Fragrance is the same thing. It evokes a feeling, a mood, an expression. You wear a fragrance that suits your personality and the moment. It has to feel natural and a part of you.


                 Donna Karan:Designs for today's woman                                                                                  

What is the inspiration behind DKNY fragrances?

DKNY fragrances are like the clothes: fresh, urban and spirited. They're sophisticated and sexy, but in an accessible, approachable way.

Do you distinguish fragrances for different age groups?

I don't think in terms of ages; to me, it's about a state of mind.

When you started DKNY what did you want the brand to do?

DKNY was the other side of Donna Karan New York, my luxury brand. I loved Donna Karan New York, but it didn't address my weekend, street side. I wanted clothes that I could wear to the flea markets of New York, downtown galleries, the movies... Casual, but still sophisticated in an urban way. I also wanted to create clothes my daughter Gabby would wear: trendy, fast fashion that was fun and all about the moment. The other driving force was to create a pair of jeans that would flatter a woman's body.

DKNY started as all that and more, but it's grown tremendously in several directions. Jeans became a way of life onto its own, as did City, Active and Pure. And of course, it grew to address the whole DKNY family: Men's, Juniors, Kids, Babies.

Who are the celebrities you have designed for and who would you love to design for?

I think of celebrities as private people with public lives, so I'm not seeking to dress a particular person as much as I aim to appeal to a kind of woman; one that's creative and passionate in all she does. For example, I recently dressed Penelope Cruz for the Oscars, as well as Jennifer Aniston and Demi Moore for their movie premieres.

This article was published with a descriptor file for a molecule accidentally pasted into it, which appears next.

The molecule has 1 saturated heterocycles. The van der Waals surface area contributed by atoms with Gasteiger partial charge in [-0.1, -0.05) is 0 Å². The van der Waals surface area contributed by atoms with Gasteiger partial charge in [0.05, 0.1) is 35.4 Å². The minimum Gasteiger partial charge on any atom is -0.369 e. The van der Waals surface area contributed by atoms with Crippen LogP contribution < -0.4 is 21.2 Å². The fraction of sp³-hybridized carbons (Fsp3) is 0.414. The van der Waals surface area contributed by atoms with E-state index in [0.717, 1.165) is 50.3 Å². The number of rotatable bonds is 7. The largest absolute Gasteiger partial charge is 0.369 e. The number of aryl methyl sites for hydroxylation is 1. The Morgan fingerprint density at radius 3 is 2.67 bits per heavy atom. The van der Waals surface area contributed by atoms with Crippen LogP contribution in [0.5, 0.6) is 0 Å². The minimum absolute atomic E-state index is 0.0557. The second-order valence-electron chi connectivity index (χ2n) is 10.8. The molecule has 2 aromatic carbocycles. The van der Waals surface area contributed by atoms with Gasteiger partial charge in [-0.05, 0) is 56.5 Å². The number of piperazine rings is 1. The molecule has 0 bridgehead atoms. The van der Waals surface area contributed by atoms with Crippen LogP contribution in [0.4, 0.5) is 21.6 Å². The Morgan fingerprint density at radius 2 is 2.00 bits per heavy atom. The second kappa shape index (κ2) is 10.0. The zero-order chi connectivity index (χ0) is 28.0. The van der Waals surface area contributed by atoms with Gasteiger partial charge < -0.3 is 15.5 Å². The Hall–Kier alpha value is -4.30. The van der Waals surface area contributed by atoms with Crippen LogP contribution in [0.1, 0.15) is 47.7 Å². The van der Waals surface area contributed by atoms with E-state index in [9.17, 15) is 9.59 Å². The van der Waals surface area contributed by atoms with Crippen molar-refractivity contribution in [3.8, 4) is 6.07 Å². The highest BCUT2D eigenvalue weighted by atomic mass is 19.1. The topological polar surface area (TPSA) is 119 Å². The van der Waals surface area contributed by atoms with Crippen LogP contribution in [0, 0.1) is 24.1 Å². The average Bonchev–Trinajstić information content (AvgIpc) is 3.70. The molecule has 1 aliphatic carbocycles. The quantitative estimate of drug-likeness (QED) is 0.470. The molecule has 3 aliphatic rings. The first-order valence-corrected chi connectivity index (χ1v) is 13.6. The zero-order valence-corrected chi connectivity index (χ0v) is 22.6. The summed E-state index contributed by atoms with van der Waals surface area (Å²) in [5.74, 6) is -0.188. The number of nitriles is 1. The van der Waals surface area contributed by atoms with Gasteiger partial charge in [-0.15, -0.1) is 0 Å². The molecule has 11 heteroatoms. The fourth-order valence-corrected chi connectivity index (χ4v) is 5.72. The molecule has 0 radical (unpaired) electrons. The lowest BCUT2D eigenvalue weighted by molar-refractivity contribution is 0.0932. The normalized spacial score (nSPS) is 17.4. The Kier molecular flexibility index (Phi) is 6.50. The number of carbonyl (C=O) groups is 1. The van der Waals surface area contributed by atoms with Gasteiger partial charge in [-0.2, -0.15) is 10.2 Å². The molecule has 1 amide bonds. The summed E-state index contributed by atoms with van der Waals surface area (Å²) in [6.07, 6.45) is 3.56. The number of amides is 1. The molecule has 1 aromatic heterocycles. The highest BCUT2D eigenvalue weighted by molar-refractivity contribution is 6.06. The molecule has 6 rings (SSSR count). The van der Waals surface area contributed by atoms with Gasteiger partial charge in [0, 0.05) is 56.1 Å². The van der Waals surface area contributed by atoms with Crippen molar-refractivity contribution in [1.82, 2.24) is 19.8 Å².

Do you feel nervous or scared before a new line or collection? How do you deal with it?
I'm excited and energised by new things. If I think something is good, I can't wait to share it.
How do you feel when you see the tremendous growth of DKNY?

I love what DKNY is today. While it has grown, it also has kept its core identity as a brand born and raised in New York City. To me, that's what makes it successful. It has grown without losing its soul in any way.

What are your other interests?

I love travelling and discovering new landscapes and cultures. There are so many places I've yet to see. But my real passion is my philanthropic foundation, Urban Zen, where we seek to create a community of consciousness of like-minded people. The three initiatives are all near and dear to my heart: patient well-being, preserving cultures and empowering children. It's great to have the profile and resources to make a difference.

What have you learnt in these 20 years?

I've learned that there's still so much to learn! You're never finished. There's always something new to discover and create. At the end of every press release I sign off with To Be Continued, because it's an evolution, one that's forever moving forward.

courtesy: The Hindu